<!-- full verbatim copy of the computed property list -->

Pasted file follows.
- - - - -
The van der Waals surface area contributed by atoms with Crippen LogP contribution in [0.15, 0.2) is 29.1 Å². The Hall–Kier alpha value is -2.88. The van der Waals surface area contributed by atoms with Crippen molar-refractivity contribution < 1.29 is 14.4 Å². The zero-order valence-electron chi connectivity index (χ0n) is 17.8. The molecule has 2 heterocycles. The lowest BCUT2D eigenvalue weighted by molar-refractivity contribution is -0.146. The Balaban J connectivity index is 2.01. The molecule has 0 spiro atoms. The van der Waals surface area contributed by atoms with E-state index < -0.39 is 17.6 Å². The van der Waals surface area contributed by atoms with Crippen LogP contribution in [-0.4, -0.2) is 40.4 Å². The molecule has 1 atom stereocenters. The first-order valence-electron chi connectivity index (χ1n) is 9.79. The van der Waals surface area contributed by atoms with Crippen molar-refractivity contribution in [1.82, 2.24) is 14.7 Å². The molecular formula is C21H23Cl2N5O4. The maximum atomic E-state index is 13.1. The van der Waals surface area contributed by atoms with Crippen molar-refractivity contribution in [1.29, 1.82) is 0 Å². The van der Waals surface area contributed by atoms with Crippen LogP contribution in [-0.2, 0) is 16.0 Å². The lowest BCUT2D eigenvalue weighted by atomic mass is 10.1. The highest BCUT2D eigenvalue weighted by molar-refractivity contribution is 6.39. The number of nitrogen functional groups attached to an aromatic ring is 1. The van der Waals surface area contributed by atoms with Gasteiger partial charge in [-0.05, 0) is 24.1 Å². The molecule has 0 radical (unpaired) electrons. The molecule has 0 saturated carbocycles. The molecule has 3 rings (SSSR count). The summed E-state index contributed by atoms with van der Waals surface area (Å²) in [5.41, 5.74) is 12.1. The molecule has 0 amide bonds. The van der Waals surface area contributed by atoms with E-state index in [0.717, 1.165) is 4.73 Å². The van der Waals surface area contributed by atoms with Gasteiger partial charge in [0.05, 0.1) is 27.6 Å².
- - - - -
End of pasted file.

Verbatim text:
The van der Waals surface area contributed by atoms with Crippen LogP contribution in [0.15, 0.2) is 29.1 Å². The Hall–Kier alpha value is -2.88. The van der Waals surface area contributed by atoms with Crippen molar-refractivity contribution < 1.29 is 14.4 Å². The zero-order valence-electron chi connectivity index (χ0n) is 17.8. The molecule has 2 heterocycles. The lowest BCUT2D eigenvalue weighted by molar-refractivity contribution is -0.146. The Balaban J connectivity index is 2.01. The molecule has 0 spiro atoms. The van der Waals surface area contributed by atoms with E-state index < -0.39 is 17.6 Å². The van der Waals surface area contributed by atoms with Crippen LogP contribution in [-0.4, -0.2) is 40.4 Å². The molecule has 1 atom stereocenters. The first-order valence-electron chi connectivity index (χ1n) is 9.79. The van der Waals surface area contributed by atoms with Crippen molar-refractivity contribution in [1.82, 2.24) is 14.7 Å². The molecular formula is C21H23Cl2N5O4. The maximum atomic E-state index is 13.1. The van der Waals surface area contributed by atoms with Crippen molar-refractivity contribution in [1.29, 1.82) is 0 Å². The van der Waals surface area contributed by atoms with Crippen LogP contribution in [-0.2, 0) is 16.0 Å². The lowest BCUT2D eigenvalue weighted by atomic mass is 10.1. The highest BCUT2D eigenvalue weighted by molar-refractivity contribution is 6.39. The number of nitrogen functional groups attached to an aromatic ring is 1. The van der Waals surface area contributed by atoms with Gasteiger partial charge in [-0.05, 0) is 24.1 Å². The molecule has 0 radical (unpaired) electrons. The molecule has 0 saturated carbocycles. The molecule has 3 rings (SSSR count). The summed E-state index contributed by atoms with van der Waals surface area (Å²) in [5.41, 5.74) is 12.1. The molecule has 0 amide bonds. The van der Waals surface area contributed by atoms with E-state index in [0.717, 1.165) is 4.73 Å². The van der Waals surface area contributed by atoms with Gasteiger partial charge in [0.05, 0.1) is 27.6 Å².